Energy Requirements for Growth in the Yorkshire Terrier

Please note: The following is a summary of a research article, referenced at the end of this page, by Janet E. Alexander, Alison Colyer, and Penelope J. Morris.


Puppies need proper nourishment to stay healthy as they grow into adults. This study on Yorkshire terriers, a toy breed, distinguishes breed differences as key factors in determining how much dogs need to be fed. This is significant because improper feeding may explain small and toy breeds’ susceptibility to become obese, which can result in decreased life expectancy.

Earlier studies have shown that different breeds’ growth patterns vary. Their energy requirements are likely affected by the characteristics of each breed (ie. size, coat type, temperament) (Alexander, Colyer, & Morris, 2017). Specifically, the energy requirements of Labrador retrievers and miniature Schnauzers have previously been recorded. The NRC (National Research Council) 2006 puppy energy requirement equation overestimated the needs of miniature Schnauzer puppies, while initially overestimating and then underestimating those of Labrador retrievers (Alexander et al., 2017). This study documented the energy requirements of the Yorkshire terrier and compared them to predicted values from the NRC 2006 equation, as well as that of medium and large breeds (Alexander et al., 2017).

The experiment used 22 Yorkshire terrier puppies from 8 litters that were raised in a controlled environment (Alexander et al., 2017). They received socialization, training sessions, and access to the outdoors (Alexander et al., 2017). No subjects had skeletal abnormalities (Alexander et al., 2017). At 3, 6, 9, and 12 months of age, the puppies’ blood samples were tested to confirm that they were within the expected biochemistry and haematology parameters (Alexander et al., 2017). During the test, they were fed wet, dry, or a mixture of both foods (Alexander et al., 2017). The feeding allowances were adjusted each week according to the WALTHAM S.H.A.P.E. (Size, Health and Physical Evaluation) guide to maintain ideal body condition score during the study (Alexander et al., 2017). (The guide uses physical and visual characteristics to estimate fat content.) The puppies aged 10 to 26 weeks old were fed daily in 3 meals lasting 30 minutes each (Alexander et al., 2017). When the puppies were aged 27 to 52 weeks, they were fed 2 meals lasting 30 minutes each (Alexander et al., 2017). Then, their diets were analyzed so that the energy intake could be calculated. Separately, the predicted energy requirements based off of the NRC 2006 puppy energy requirement equation were calculated using the adult body weight of the subjects at 52-weeks old (Alexander et al., 2017). Thus, the actual energy intake values could be compared to the predicted values, as well as those of Labradors and miniature Schnauzers.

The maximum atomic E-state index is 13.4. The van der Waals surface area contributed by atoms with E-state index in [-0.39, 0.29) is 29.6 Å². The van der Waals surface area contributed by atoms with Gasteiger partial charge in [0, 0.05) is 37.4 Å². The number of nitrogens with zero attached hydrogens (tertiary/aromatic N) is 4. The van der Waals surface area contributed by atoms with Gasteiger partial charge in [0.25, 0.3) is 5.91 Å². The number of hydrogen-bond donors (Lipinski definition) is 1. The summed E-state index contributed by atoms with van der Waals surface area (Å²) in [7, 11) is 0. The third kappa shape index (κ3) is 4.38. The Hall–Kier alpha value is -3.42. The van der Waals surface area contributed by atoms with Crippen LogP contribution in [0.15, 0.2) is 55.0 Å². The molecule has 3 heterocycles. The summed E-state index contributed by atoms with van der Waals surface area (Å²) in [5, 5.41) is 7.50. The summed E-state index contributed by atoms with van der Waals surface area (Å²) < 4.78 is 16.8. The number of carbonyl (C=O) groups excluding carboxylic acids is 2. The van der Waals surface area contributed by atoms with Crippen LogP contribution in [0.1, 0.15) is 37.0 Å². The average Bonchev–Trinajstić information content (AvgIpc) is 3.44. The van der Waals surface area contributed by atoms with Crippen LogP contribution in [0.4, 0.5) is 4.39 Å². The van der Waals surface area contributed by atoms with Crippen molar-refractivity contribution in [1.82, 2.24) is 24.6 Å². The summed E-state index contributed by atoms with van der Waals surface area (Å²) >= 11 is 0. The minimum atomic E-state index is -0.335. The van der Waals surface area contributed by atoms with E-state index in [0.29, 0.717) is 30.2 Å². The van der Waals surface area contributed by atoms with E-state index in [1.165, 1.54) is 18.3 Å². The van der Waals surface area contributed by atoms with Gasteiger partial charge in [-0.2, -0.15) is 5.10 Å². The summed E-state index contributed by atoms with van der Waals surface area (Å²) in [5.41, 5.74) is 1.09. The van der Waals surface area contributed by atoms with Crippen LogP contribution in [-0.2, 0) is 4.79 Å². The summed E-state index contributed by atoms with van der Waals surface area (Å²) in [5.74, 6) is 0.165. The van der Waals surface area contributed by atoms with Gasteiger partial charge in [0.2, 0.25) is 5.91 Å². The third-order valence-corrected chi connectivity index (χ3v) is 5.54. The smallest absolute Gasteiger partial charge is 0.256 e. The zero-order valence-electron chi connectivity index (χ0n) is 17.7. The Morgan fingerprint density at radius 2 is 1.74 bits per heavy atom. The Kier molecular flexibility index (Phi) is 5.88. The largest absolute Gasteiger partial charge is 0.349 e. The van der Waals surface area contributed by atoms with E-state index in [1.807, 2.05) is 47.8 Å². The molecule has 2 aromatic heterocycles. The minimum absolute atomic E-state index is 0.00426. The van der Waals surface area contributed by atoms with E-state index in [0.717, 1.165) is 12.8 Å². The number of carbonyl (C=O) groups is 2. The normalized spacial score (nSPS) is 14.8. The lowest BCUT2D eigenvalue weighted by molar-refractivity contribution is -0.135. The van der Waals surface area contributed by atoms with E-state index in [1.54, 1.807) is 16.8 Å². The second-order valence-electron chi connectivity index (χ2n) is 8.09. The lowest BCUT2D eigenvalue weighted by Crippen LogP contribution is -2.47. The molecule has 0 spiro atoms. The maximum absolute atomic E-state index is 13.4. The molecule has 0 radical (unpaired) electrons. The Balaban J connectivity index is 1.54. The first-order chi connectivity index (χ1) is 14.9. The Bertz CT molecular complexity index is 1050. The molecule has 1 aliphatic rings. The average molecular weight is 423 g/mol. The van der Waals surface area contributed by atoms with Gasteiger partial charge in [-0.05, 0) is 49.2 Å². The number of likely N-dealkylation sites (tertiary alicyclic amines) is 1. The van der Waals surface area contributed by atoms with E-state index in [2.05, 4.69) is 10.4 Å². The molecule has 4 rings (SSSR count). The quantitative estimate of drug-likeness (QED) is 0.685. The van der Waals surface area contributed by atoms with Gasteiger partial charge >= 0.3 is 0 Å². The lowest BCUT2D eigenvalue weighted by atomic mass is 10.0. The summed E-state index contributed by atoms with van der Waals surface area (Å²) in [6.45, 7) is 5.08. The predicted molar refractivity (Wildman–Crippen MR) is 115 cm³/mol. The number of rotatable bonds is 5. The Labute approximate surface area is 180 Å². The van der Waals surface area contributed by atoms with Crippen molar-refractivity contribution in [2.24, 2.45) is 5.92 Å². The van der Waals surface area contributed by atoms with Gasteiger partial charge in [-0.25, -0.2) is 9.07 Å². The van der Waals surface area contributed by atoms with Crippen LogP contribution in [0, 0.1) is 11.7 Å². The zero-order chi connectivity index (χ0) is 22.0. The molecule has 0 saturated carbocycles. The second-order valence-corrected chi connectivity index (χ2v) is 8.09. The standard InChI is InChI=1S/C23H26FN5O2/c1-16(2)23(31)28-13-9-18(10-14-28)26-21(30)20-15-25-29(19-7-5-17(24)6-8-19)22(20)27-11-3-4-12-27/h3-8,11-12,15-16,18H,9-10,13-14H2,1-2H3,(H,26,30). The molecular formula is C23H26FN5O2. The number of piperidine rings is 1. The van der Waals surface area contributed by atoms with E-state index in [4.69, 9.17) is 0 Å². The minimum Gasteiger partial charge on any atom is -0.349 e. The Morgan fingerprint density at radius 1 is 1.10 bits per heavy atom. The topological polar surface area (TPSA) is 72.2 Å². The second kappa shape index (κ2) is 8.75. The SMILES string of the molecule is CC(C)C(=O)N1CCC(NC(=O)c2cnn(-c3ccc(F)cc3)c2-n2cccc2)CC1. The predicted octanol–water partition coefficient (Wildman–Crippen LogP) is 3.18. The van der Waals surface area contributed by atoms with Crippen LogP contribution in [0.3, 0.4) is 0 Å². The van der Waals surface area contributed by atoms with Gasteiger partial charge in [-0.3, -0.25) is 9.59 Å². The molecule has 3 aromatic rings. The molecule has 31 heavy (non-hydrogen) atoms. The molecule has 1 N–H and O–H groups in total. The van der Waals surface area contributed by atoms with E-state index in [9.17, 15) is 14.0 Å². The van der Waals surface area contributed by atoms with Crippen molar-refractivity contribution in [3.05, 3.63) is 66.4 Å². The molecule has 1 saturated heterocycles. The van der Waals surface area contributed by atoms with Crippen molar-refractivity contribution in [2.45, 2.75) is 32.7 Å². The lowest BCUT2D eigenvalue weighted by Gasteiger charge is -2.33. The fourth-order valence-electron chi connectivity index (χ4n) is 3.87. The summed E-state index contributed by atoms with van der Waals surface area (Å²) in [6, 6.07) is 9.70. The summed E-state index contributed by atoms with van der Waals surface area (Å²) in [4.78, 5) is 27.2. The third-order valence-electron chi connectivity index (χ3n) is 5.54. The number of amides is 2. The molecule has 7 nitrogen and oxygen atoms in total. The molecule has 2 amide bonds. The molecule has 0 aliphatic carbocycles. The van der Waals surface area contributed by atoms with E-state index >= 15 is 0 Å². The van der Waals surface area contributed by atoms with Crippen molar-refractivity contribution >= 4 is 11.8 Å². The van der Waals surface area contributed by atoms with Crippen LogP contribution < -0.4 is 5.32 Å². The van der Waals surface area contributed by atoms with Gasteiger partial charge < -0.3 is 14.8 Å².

The results show that the NRC 2006 equation overestimated the energy intake of Yorkshire terriers from the ages 10 to 20 weeks and produced comparable values from ages 21 to 52 weeks, except for weeks 25 and 45 (Alexander et al., 2017). Although the discrepancy in week 25 might caused by the neutering of the subjects, the difference in week 45 has no explanation (Alexander et al., 2017). Furthermore, or puppies from 10 to 29 weeks of age, the energy intake of Yorkshire terriers was significantly lower compared to Labrador retrievers (Alexander et al., 2017). On the other hand, although miniature Schnauzers and Yorkshire terriers from week 10 to week 15 had the same observed energy requirement, from weeks 16 to 23 and in week 25, the Yorkshire terrier’s values were significantly lower (Alexander et al., 2017). After 29 weeks, breed had little effect on energy requirement values (Alexander et al., 2017).

The data uphold that energy requirement during a growth period is closely related to breed size and age (Alexander et al., 2017). Therefore, these breed characteristics are a factor in determining feeding amounts, which is not taken into account by the NRC equation (Alexander et al., 2017). This problematic NRC equation can lead to excessive feeding and weight gain of Yorkshire puppies (or puppies of similar size). More research needs to be done for breed-specific feeding guides, and a potential future study could use accelerometry to relate how active puppies of different breeds are with their energy requirements (Alexander et al., 2017).


Reviewed by: Sofia Hsu, 10/27/18

Alexander, Janet E et al. “Energy requirements for growth in the Yorkshire terrier” Journal of nutritional science vol. 6 e26. 24 May. 2017, doi:10.1017/jns.2017.26